I Hold My Father's Beer
by Candice Kelsey
Grainy 4x4 photos
like some prop deck of saloon cards
my mother has filed
in a yellowed Polaroid Flashgun #268 box.
Meant for automatic color-pack cameras,
this box contains the cycle of life:
film to camera, exposure to development.
Now a mini-tomb
it catalogues the slideshow
of childhood. Pinafores and matching
tights meet shiny doll babies and mini kitchens.
I slide the snug-fitting lid from my cache,
inhale the scent of 1972,
split-level with two car garage,
shellacked orange linoleum,
golden shag carpet.
I meet variations of myself.
I see more clearly
the woman-my-mother who gathered these pictures,
writing in skate-looped letters
my name, the year.
It is a small alphabet to unscramble
like the life I have now.
Most shots are of my legs.
Polly Flinders, patent leathers.
I am out of focus, off center, back to the lens.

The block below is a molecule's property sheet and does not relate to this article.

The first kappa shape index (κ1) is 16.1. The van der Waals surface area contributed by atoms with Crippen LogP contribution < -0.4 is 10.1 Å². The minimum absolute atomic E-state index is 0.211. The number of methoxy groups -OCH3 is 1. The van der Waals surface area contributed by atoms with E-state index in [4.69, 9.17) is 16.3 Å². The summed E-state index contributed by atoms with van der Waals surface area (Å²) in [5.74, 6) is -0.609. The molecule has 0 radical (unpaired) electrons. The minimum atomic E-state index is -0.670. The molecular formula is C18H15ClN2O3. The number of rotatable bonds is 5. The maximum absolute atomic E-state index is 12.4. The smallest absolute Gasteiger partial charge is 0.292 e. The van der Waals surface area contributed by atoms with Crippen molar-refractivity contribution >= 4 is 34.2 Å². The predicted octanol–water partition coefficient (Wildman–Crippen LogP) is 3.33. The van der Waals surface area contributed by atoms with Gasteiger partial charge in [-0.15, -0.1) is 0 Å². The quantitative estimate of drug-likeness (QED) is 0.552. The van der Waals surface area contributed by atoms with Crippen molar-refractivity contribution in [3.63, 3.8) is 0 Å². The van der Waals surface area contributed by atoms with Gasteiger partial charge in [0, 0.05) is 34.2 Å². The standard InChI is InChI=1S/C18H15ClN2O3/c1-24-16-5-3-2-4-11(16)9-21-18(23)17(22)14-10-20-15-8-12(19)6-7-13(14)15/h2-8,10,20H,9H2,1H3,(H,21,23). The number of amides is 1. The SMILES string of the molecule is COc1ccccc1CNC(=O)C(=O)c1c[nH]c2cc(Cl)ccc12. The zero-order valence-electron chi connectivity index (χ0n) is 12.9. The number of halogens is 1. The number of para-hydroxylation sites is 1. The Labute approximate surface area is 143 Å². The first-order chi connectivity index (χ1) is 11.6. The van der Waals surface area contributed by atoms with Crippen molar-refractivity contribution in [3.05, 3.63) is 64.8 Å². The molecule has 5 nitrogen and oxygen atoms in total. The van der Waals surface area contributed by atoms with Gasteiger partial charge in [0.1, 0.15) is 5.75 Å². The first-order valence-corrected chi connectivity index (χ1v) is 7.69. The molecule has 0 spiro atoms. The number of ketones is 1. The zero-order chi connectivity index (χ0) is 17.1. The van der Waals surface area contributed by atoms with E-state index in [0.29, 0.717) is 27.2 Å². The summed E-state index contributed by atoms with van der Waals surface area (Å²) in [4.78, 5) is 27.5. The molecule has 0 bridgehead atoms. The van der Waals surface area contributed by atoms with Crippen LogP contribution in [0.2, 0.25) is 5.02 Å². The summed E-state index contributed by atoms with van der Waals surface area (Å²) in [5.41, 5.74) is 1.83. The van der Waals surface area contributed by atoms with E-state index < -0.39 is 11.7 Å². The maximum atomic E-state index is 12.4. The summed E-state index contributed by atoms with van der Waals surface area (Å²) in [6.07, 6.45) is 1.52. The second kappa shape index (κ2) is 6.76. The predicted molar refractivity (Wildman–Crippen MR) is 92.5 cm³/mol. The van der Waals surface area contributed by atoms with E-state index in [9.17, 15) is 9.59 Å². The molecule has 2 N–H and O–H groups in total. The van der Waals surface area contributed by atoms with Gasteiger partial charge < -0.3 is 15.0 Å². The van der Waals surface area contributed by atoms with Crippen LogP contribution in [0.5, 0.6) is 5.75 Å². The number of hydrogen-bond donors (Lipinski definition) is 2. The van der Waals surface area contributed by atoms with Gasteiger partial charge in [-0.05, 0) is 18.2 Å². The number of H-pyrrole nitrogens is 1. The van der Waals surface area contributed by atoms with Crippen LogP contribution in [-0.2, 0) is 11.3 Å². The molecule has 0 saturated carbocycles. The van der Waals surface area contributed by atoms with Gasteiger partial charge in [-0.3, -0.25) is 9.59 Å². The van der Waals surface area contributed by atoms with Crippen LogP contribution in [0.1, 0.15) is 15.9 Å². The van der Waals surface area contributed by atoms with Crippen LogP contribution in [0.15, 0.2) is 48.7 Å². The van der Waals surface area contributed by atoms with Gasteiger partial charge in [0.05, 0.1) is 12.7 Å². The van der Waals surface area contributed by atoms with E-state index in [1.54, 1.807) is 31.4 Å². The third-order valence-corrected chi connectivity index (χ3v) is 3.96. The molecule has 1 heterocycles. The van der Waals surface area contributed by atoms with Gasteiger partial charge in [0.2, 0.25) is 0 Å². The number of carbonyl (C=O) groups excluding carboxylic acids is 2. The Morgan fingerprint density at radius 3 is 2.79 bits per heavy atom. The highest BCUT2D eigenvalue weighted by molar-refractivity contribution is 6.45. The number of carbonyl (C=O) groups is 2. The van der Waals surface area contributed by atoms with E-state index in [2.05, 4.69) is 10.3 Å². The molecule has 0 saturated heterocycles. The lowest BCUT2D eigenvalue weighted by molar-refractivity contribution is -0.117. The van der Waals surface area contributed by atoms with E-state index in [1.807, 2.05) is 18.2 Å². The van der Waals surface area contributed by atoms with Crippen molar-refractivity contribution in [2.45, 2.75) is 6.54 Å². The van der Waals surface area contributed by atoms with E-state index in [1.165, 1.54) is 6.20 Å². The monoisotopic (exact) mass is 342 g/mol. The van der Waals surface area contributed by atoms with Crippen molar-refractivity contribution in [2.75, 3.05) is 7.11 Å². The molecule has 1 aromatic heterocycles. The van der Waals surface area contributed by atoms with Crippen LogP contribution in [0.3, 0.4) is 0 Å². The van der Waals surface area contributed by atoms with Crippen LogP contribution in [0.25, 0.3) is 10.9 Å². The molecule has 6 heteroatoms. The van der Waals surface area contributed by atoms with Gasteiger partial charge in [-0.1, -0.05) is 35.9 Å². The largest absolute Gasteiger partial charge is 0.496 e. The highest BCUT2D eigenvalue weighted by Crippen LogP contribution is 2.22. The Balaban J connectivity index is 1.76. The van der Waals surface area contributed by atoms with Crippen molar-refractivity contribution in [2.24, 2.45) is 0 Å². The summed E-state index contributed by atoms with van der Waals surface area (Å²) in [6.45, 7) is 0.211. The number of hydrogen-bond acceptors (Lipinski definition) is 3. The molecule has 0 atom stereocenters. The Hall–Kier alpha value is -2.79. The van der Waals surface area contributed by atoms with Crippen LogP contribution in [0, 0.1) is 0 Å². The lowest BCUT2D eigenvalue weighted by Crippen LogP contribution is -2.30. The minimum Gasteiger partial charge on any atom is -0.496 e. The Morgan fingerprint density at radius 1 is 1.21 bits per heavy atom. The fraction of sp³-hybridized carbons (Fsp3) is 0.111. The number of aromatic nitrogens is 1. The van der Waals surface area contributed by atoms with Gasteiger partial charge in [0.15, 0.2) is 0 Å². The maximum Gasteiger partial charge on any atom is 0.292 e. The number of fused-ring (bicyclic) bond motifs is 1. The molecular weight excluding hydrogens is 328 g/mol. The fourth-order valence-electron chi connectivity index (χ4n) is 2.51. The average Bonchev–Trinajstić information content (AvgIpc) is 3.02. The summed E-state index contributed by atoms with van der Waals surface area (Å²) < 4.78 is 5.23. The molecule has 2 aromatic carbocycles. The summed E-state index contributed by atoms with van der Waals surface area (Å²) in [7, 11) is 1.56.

In one frame I hold my father's beer;
in another, a pack of Salem Lights.
are presents: Christmas, birthday, Easter
Her photo omphalos,
You grainy womb,
white-washed tomb! You speak her –
don’t ever forget
most important of all
is not the person,
not even the two-and-a-half-year-old girl,
but the package.
The girl is package.
but the facade swing-door parlor
scripted game of cards.
She’ll be stuffed back into boxes.
I grow more
comfortable in the uncertainty
of being that girl, both container and
contained. In the certainty of
I crave my father’s cool, wet bottle of beer
and imagine the bitter sip
a mother’s expectations.
Candice Kelsey's poems have appeared in such journals as Poet Lore, The Cortland Review, Sibling Rivalry Press, North Dakota Quarterly, Burningword, and Wilderness House -- recently her nonfiction was nominated for a Pushcart Prize. She's also the author of a successful trade paperback parenting guide. An educator of 20 years' standing with her master's degree in literature from LMU, she lives in Los Angeles with her husband and three children.